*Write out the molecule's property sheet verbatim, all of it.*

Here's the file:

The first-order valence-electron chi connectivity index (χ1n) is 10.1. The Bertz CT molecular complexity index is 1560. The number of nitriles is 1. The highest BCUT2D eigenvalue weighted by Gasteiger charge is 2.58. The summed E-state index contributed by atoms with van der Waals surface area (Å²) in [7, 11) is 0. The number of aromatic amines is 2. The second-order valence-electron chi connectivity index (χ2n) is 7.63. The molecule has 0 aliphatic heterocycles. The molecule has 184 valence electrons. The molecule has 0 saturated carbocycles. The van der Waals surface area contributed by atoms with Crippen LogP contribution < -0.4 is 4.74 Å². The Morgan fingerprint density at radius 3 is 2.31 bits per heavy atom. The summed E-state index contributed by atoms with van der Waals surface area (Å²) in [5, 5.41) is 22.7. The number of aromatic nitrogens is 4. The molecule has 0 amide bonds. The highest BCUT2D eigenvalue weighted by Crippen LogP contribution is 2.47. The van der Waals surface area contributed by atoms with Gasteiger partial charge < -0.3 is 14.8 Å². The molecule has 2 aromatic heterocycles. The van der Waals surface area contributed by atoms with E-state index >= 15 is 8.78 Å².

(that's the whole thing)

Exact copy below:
The first-order valence-electron chi connectivity index (χ1n) is 10.1. The Bertz CT molecular complexity index is 1560. The number of nitriles is 1. The highest BCUT2D eigenvalue weighted by Gasteiger charge is 2.58. The summed E-state index contributed by atoms with van der Waals surface area (Å²) in [7, 11) is 0. The number of aromatic amines is 2. The second-order valence-electron chi connectivity index (χ2n) is 7.63. The molecule has 0 aliphatic heterocycles. The molecule has 184 valence electrons. The molecule has 0 saturated carbocycles. The van der Waals surface area contributed by atoms with Crippen LogP contribution < -0.4 is 4.74 Å². The Morgan fingerprint density at radius 3 is 2.31 bits per heavy atom. The summed E-state index contributed by atoms with van der Waals surface area (Å²) in [5, 5.41) is 22.7. The number of aromatic nitrogens is 4. The molecule has 0 amide bonds. The highest BCUT2D eigenvalue weighted by Crippen LogP contribution is 2.47. The van der Waals surface area contributed by atoms with Gasteiger partial charge < -0.3 is 14.8 Å². The molecule has 2 aromatic heterocycles. The van der Waals surface area contributed by atoms with E-state index >= 15 is 8.78 Å².